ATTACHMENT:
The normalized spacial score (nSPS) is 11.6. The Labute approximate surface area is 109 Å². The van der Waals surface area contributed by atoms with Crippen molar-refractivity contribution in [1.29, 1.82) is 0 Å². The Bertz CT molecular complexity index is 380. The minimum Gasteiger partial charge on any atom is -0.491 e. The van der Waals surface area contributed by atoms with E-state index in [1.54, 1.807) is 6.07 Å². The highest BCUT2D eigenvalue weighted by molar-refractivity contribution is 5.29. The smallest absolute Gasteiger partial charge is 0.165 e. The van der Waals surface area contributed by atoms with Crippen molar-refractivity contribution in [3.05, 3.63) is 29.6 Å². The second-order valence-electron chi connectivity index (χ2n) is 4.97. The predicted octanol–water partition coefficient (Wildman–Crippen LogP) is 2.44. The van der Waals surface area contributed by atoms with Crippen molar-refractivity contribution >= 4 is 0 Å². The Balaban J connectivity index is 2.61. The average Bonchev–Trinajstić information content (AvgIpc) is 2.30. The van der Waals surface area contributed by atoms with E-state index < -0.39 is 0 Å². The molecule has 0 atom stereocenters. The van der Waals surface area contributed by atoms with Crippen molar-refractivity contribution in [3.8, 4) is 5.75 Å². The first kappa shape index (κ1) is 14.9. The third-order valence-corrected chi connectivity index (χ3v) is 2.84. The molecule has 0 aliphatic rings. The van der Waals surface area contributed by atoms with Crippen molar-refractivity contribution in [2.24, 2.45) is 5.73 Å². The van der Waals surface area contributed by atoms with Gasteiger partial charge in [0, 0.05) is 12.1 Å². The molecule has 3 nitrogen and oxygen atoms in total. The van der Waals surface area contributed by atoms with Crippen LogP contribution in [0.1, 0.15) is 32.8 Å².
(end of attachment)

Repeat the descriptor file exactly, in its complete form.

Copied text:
The normalized spacial score (nSPS) is 11.6. The Labute approximate surface area is 109 Å². The van der Waals surface area contributed by atoms with Crippen molar-refractivity contribution in [1.29, 1.82) is 0 Å². The Bertz CT molecular complexity index is 380. The minimum Gasteiger partial charge on any atom is -0.491 e. The van der Waals surface area contributed by atoms with E-state index in [1.54, 1.807) is 6.07 Å². The highest BCUT2D eigenvalue weighted by molar-refractivity contribution is 5.29. The smallest absolute Gasteiger partial charge is 0.165 e. The van der Waals surface area contributed by atoms with Crippen molar-refractivity contribution in [3.05, 3.63) is 29.6 Å². The second-order valence-electron chi connectivity index (χ2n) is 4.97. The predicted octanol–water partition coefficient (Wildman–Crippen LogP) is 2.44. The van der Waals surface area contributed by atoms with Crippen molar-refractivity contribution >= 4 is 0 Å². The Balaban J connectivity index is 2.61. The average Bonchev–Trinajstić information content (AvgIpc) is 2.30. The van der Waals surface area contributed by atoms with E-state index < -0.39 is 0 Å². The molecule has 0 atom stereocenters. The van der Waals surface area contributed by atoms with Crippen molar-refractivity contribution in [3.8, 4) is 5.75 Å². The first kappa shape index (κ1) is 14.9. The third-order valence-corrected chi connectivity index (χ3v) is 2.84. The molecule has 0 aliphatic rings. The van der Waals surface area contributed by atoms with Crippen molar-refractivity contribution in [2.24, 2.45) is 5.73 Å². The van der Waals surface area contributed by atoms with Gasteiger partial charge in [0, 0.05) is 12.1 Å². The molecule has 3 nitrogen and oxygen atoms in total. The van der Waals surface area contributed by atoms with Crippen LogP contribution in [0.1, 0.15) is 32.8 Å².